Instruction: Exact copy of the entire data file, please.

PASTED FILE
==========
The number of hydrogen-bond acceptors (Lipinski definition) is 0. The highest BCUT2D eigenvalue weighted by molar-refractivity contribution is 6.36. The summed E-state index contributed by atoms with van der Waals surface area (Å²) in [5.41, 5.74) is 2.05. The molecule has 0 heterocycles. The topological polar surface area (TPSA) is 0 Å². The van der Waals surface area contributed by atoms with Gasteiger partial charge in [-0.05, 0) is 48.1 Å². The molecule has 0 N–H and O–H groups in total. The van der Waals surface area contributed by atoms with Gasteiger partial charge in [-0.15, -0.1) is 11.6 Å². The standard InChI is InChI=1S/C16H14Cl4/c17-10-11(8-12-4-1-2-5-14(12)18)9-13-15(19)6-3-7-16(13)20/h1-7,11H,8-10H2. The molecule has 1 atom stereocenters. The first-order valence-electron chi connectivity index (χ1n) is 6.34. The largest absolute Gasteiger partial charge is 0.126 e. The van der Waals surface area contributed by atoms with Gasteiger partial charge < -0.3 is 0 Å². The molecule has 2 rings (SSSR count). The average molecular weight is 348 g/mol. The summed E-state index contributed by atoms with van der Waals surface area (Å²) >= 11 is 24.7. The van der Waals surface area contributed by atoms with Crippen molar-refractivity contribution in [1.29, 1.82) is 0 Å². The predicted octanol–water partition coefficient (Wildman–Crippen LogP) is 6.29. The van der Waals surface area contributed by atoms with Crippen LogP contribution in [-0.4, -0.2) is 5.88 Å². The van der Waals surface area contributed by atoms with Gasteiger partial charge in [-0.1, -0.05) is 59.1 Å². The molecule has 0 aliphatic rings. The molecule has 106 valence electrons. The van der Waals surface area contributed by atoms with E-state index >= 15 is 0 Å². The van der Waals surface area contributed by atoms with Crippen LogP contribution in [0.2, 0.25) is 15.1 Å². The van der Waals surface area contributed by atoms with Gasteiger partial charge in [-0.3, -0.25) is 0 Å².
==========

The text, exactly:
The number of hydrogen-bond acceptors (Lipinski definition) is 0. The highest BCUT2D eigenvalue weighted by molar-refractivity contribution is 6.36. The summed E-state index contributed by atoms with van der Waals surface area (Å²) in [5.41, 5.74) is 2.05. The molecule has 0 heterocycles. The topological polar surface area (TPSA) is 0 Å². The van der Waals surface area contributed by atoms with Gasteiger partial charge in [-0.05, 0) is 48.1 Å². The molecule has 0 N–H and O–H groups in total. The van der Waals surface area contributed by atoms with Gasteiger partial charge in [-0.15, -0.1) is 11.6 Å². The standard InChI is InChI=1S/C16H14Cl4/c17-10-11(8-12-4-1-2-5-14(12)18)9-13-15(19)6-3-7-16(13)20/h1-7,11H,8-10H2. The molecule has 1 atom stereocenters. The first-order valence-electron chi connectivity index (χ1n) is 6.34. The largest absolute Gasteiger partial charge is 0.126 e. The van der Waals surface area contributed by atoms with Gasteiger partial charge < -0.3 is 0 Å². The molecule has 2 rings (SSSR count). The average molecular weight is 348 g/mol. The summed E-state index contributed by atoms with van der Waals surface area (Å²) >= 11 is 24.7. The van der Waals surface area contributed by atoms with Crippen molar-refractivity contribution in [1.29, 1.82) is 0 Å². The predicted octanol–water partition coefficient (Wildman–Crippen LogP) is 6.29. The van der Waals surface area contributed by atoms with Crippen LogP contribution in [-0.4, -0.2) is 5.88 Å². The van der Waals surface area contributed by atoms with Gasteiger partial charge in [-0.1, -0.05) is 59.1 Å². The molecule has 0 aliphatic rings. The molecule has 106 valence electrons. The van der Waals surface area contributed by atoms with E-state index >= 15 is 0 Å². The van der Waals surface area contributed by atoms with Crippen LogP contribution in [0.2, 0.25) is 15.1 Å². The van der Waals surface area contributed by atoms with Gasteiger partial charge in [-0.3, -0.25) is 0 Å².